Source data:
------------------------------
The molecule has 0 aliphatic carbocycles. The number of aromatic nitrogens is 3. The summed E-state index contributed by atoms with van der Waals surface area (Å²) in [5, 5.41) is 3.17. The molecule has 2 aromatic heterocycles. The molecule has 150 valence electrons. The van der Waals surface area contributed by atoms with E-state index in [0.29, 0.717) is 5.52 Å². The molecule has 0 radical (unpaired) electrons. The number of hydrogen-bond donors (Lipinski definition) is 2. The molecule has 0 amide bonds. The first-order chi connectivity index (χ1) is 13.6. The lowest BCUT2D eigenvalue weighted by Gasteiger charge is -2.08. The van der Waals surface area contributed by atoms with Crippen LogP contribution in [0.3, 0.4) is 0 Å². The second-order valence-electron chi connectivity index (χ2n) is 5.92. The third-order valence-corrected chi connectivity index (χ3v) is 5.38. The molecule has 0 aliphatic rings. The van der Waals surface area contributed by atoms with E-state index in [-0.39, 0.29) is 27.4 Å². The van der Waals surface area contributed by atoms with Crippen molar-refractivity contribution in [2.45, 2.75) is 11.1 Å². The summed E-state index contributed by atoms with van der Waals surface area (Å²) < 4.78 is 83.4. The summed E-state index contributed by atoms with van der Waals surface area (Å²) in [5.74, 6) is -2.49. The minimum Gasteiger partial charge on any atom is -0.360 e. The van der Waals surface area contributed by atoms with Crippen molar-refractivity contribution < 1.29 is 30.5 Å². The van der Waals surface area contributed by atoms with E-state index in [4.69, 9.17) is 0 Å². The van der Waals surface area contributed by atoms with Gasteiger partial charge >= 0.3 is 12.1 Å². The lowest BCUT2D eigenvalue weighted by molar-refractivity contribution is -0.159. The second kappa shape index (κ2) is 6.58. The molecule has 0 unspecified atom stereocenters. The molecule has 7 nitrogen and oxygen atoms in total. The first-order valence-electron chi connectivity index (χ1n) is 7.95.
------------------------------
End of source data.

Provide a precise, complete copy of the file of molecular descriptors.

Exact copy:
The molecule has 0 aliphatic carbocycles. The number of aromatic nitrogens is 3. The summed E-state index contributed by atoms with van der Waals surface area (Å²) in [5, 5.41) is 3.17. The molecule has 2 aromatic heterocycles. The molecule has 150 valence electrons. The van der Waals surface area contributed by atoms with E-state index in [0.29, 0.717) is 5.52 Å². The molecule has 0 radical (unpaired) electrons. The number of hydrogen-bond donors (Lipinski definition) is 2. The molecule has 0 amide bonds. The first-order chi connectivity index (χ1) is 13.6. The lowest BCUT2D eigenvalue weighted by Gasteiger charge is -2.08. The van der Waals surface area contributed by atoms with Crippen LogP contribution in [0.3, 0.4) is 0 Å². The second-order valence-electron chi connectivity index (χ2n) is 5.92. The third-order valence-corrected chi connectivity index (χ3v) is 5.38. The molecule has 0 aliphatic rings. The van der Waals surface area contributed by atoms with E-state index in [-0.39, 0.29) is 27.4 Å². The van der Waals surface area contributed by atoms with Crippen molar-refractivity contribution in [2.45, 2.75) is 11.1 Å². The summed E-state index contributed by atoms with van der Waals surface area (Å²) < 4.78 is 83.4. The summed E-state index contributed by atoms with van der Waals surface area (Å²) in [5.74, 6) is -2.49. The minimum Gasteiger partial charge on any atom is -0.360 e. The van der Waals surface area contributed by atoms with Crippen molar-refractivity contribution < 1.29 is 30.5 Å². The van der Waals surface area contributed by atoms with E-state index in [4.69, 9.17) is 0 Å². The van der Waals surface area contributed by atoms with Gasteiger partial charge >= 0.3 is 12.1 Å². The lowest BCUT2D eigenvalue weighted by molar-refractivity contribution is -0.159. The second kappa shape index (κ2) is 6.58. The molecule has 0 unspecified atom stereocenters. The molecule has 7 nitrogen and oxygen atoms in total. The first-order valence-electron chi connectivity index (χ1n) is 7.95.